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Medical Tourism - A Danger Overseas and On Home Soil


The search for inexpensive cosmetic surgery, either in the form of traveling to a different country or receiving treatment from un-certified individuals coming to America, is a dangerous gamble and could cost more than it's worth.

A demand-driven industry, cosmetic surgery has seen rises in cost that seem to defy the sluggish economy and it's slow recovery from the recession. However, the fact remains that people are still struggling to cut costs and unfortunately cosmetic surgery is no exception. To deal these rising costs, many patients are either seeking surgery outside of the country, known as medical tourism or having surgery performed by foreign individuals that come to America, claiming to be physicians in their home country.

Recently seen on The Doctors, a patient who previously traveled to Mexico for silicone injections is now suffering from terrible results: hardened and drooping silicone in her face. She visited the set as a patient of plastic surgeon Dr. Leif Rogers, who has treated her to repair the damage done abraod. After removing as much of the silicone possible and performing a CO2 laser treatment Dr. Rogers was able to greatly improve the patient's appearance. Dr. Rogers points out that practices abroad or occasionally, even in this country, may illegally use silicone intended for windows or bathrooms to inject into patients as a permanent filler.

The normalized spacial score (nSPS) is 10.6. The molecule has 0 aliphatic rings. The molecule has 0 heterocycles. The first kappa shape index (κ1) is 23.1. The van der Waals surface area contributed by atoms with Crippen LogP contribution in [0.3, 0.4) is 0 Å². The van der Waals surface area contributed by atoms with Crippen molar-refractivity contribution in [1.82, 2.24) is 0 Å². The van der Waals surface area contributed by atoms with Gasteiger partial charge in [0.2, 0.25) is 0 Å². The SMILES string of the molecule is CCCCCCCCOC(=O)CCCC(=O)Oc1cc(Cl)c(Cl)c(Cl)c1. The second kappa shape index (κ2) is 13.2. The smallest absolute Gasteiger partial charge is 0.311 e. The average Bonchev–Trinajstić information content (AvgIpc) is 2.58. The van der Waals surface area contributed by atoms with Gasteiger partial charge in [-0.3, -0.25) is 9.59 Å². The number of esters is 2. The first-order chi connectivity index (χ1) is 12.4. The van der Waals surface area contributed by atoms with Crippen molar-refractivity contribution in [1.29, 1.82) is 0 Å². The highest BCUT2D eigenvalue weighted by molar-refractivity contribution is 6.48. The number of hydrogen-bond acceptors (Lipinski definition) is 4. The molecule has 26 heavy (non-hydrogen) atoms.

medical tourism on the doctors
Results of Repair Procedure by Dr. Leif Rogers
Image courtesy of www.thedoctorstv.com

According to the American Society of Plastic Surgeons (ASPS), statistics are not available for the amount of patients who seek surgery abroad. However, it is understood that the vast majority of these procedures that people are seeking overseas are not of the minimally invasive category, but are major cosmetic surgeries such as breast augmentations liposuction, facelifts and tummy tucks

While there are many qualified and talented cosmetic surgeons abroad, some countries have lowered regulations, so Dr. Drew Ordon stresses the importance of thorough research of the physician and the practice when considering traveling abroad for plastic surgery. While patients may seemingly save money initially, many other factors should be taken into consideration: any aftercare or potential complications are worsened by not having your doctor near.

Another dangerous trend that has been seen is foreign individuals who claim to be physicians in their home countries coming to America to perform procedures at a lesser cost in motel or hotel rooms. Recently, a few cases have come to light of patients seeking buttock augmentation who have died from complications under these conditions. The most recent, as Fox News reported, being the death of 42-year-old Elena Caro at the hands of 2 Colombian nationals who performed the botched surgery.

Even if the individuals who offer discount black market cosmetic surgeries claim to be physicians in their home countries, they have no right to practice medicine in the US. Fox News also reports that these foreign individuals will often befriend or advertise within ethnic communities, taking advantage of patients of a lower socioeconomic class - forsaking the safety of a clean and well-equipped center and accreditation for services at much lesser cost.

The importance of researching your physician for any surgical procedure cannot be stressed enough - regardless of cost. The practice or facility should be equipped for any emergency that may arise. Obviously, many people consider cost when contemplating cosmetic surgery but remember, if the prices sounds too good to be true, they probably are.